Tough Advice in 2018; Sell in May and Go Away!Posted on
Dear Clients and Friends,
Skeptics who decided to “sell in May and go away” missed out on the market’s best quarter since 2013, as corporate profits surged and rising trade barriers failed to slow a resurgent U.S. economy. The third quarter of 2018 felt a lot like 2017 with quarterly stock market performance moving decidedly higher.
The S&P 500 rose ~7.6% in the third quarter—well above the first-half performance when shares were up only ~3%. The impressive equity performance in the third quarter came as a relief to many investors who were concerned that geopolitical events would torpedo markets over the summer. Rising tariffs and contentious trade negotiations led many to worry about slowing economic growth and rising inflation.
Meanwhile, a rising U.S. dollar drove a currency meltdown in Turkey, leading to fears of global contagion across emerging markets. Currencies and equity markets in Argentina, Russia, and elsewhere declined in sympathy. Equity investors took these challenges in stride, as they continued to place capital in high-quality domestic assets with improving fundamentals and reasonable valuations.
Keeping a Close Eye on Mid-terms and the Fed
As we look ahead to near-term catalysts, we are focusing on the U.S. mid-term elections in early November. On average, stock markets tend to trade sideways in the 10 months preceding a mid-term election and then outperform in the three months following election day. With the S&P500 having climbed more than 10% into early October, we may be looking at a more modest post-election ascent this time around.
In September, the Federal Reserve hiked the federal funds rate for the third time this year, while hinting that the U.S. central bank has taken its foot off the gas. The announcement validated that, at least for this cycle, the Federal Reserve is no longer in the business of stimulating our economy by maintaining unusually low interest rates.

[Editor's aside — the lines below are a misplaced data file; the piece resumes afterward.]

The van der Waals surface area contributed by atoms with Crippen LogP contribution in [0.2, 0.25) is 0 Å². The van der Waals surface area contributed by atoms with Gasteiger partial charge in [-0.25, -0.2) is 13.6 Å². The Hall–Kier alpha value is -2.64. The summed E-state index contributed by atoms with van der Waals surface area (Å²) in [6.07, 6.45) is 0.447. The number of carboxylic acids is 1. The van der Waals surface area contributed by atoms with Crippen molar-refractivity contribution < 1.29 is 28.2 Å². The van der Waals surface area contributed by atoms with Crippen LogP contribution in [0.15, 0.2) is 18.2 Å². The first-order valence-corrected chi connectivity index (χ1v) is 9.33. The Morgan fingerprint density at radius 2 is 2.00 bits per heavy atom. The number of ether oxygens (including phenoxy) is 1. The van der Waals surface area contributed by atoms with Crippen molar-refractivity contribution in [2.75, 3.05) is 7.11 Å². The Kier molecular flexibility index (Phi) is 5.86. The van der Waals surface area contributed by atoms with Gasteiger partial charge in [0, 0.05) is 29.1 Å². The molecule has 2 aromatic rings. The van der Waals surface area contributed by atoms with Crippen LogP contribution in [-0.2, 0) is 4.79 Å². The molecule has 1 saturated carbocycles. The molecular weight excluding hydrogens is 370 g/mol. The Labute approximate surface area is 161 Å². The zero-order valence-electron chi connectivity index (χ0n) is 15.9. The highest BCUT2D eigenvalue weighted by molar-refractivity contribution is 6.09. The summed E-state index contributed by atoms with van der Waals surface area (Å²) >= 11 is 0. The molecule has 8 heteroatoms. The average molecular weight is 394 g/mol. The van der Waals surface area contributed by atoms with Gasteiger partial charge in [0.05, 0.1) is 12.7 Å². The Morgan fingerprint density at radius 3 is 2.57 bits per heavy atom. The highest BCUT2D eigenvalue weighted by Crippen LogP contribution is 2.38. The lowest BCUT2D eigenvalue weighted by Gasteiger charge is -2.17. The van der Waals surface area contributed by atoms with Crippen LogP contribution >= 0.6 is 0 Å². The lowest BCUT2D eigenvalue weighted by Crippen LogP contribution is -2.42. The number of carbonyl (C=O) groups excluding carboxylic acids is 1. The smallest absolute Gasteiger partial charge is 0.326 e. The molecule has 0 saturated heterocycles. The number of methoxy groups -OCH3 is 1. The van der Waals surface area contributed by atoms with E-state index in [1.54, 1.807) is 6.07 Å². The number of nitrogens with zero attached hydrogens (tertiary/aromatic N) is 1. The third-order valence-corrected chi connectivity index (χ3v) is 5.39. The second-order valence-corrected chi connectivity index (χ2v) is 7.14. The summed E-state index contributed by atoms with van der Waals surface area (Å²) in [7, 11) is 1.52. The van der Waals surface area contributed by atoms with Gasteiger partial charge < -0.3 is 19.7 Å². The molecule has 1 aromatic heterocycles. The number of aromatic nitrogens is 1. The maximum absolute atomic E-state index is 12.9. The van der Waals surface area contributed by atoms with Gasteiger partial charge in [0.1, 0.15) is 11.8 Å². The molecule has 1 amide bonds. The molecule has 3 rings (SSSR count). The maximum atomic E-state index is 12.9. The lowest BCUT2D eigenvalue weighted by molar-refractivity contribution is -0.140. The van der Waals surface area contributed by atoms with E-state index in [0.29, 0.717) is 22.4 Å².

As we move into the Fed’s December 19 meeting, investors are wondering whether another rate hike will lead to an economic slowdown. Our sense is that the U.S. economy will be able to digest another two or three interest rate hikes before we see a noticeable slowdown (although sectors such as housing may feel the pain more quickly).
How are we positioning?
With the U.S. economy growing 4.2% in the second quarter and ~3% growth likely in the second half of the year, we remain comfortable with our exposure to cyclical companies, as they typically outperform in a growing economy. We are generally at or above market weight for cyclical sectors such as financials and industrials, and we continue to look for new investments in technology and a newly-formed sector called communication services, which includes internet, media and telecom companies such as Alphabet and Verizon. This new sector dramatically changes the composition of the consumer discretionary and technology sectors, while eliminating the former telecommunications sector.
Our interest in buying companies that are economically sensitive supported our follow-on purchase of Roper Technologies (ROP) during the third quarter. Since our initial purchase of the industrial company in 2009, we have been impressed by management’s ability to consistently generate growth above investor expectations. Over the years, Roper has distinguished itself by acquiring poorly-run industrial companies and converting them into profitable investments. Over the next four years, the company plans to invest $7B in this arena, which will likely increase the company’s profits and boost investor sentiment.
While we continue to add new growth-oriented stocks, we are cognizant that the U.S. is in the latter stages of an economic cycle. As the next slowdown approaches, we are mapping out strategies for portfolio stability. Rising rates continue to make high-quality Treasuries and corporate bonds more attractive. As longer dated bonds mature or cash awaits investment, we are adding both short-term Treasuries and high-quality medium-term corporate issues to bond portfolios, while minimizing the duration of longer dated bonds. As we discussed in last quarter’s letter, we believe that the attractiveness of these shorter-term opportunities within fixed income will persist as interest rates rise.
As we look forward to the changing seasons and cooler temperatures, we begin to reflect on what’s important to us. We want to take this opportunity to thank you for the confidence you place in the FBB team. We sincerely appreciate your trust and will continue to do our best to earn it. As always, if you have friends or family members who you think would benefit from a conversation with us, it would be our pleasure to speak with them.
With Warm Wishes for Fall,
FBB Capital Partners